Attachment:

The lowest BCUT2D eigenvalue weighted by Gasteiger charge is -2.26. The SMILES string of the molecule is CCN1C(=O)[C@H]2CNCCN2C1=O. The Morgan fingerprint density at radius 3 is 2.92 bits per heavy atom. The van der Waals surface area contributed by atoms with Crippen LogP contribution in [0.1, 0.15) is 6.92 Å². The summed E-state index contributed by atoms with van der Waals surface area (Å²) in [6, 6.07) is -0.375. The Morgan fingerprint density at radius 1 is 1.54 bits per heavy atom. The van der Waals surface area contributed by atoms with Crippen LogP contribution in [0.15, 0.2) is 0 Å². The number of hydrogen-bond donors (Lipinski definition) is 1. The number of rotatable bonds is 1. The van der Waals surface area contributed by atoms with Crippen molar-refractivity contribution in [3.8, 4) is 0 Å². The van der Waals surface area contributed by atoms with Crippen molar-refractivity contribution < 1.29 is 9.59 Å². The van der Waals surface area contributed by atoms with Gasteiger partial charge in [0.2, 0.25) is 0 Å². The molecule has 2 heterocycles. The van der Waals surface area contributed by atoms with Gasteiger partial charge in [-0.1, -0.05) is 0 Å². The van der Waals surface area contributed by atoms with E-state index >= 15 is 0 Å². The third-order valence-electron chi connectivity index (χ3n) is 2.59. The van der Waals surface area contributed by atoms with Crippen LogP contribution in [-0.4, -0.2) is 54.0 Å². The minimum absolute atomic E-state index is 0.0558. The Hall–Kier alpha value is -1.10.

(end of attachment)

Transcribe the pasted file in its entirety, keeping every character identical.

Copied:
The lowest BCUT2D eigenvalue weighted by Gasteiger charge is -2.26. The SMILES string of the molecule is CCN1C(=O)[C@H]2CNCCN2C1=O. The Morgan fingerprint density at radius 3 is 2.92 bits per heavy atom. The van der Waals surface area contributed by atoms with Crippen LogP contribution in [0.1, 0.15) is 6.92 Å². The summed E-state index contributed by atoms with van der Waals surface area (Å²) in [6, 6.07) is -0.375. The Morgan fingerprint density at radius 1 is 1.54 bits per heavy atom. The van der Waals surface area contributed by atoms with Crippen LogP contribution in [0.15, 0.2) is 0 Å². The number of hydrogen-bond donors (Lipinski definition) is 1. The number of rotatable bonds is 1. The van der Waals surface area contributed by atoms with Crippen molar-refractivity contribution in [3.8, 4) is 0 Å². The van der Waals surface area contributed by atoms with Crippen molar-refractivity contribution < 1.29 is 9.59 Å². The van der Waals surface area contributed by atoms with Gasteiger partial charge in [0.2, 0.25) is 0 Å². The molecule has 2 heterocycles. The van der Waals surface area contributed by atoms with Gasteiger partial charge in [-0.1, -0.05) is 0 Å². The van der Waals surface area contributed by atoms with E-state index >= 15 is 0 Å². The third-order valence-electron chi connectivity index (χ3n) is 2.59. The van der Waals surface area contributed by atoms with Crippen LogP contribution in [-0.4, -0.2) is 54.0 Å². The minimum absolute atomic E-state index is 0.0558. The Hall–Kier alpha value is -1.10.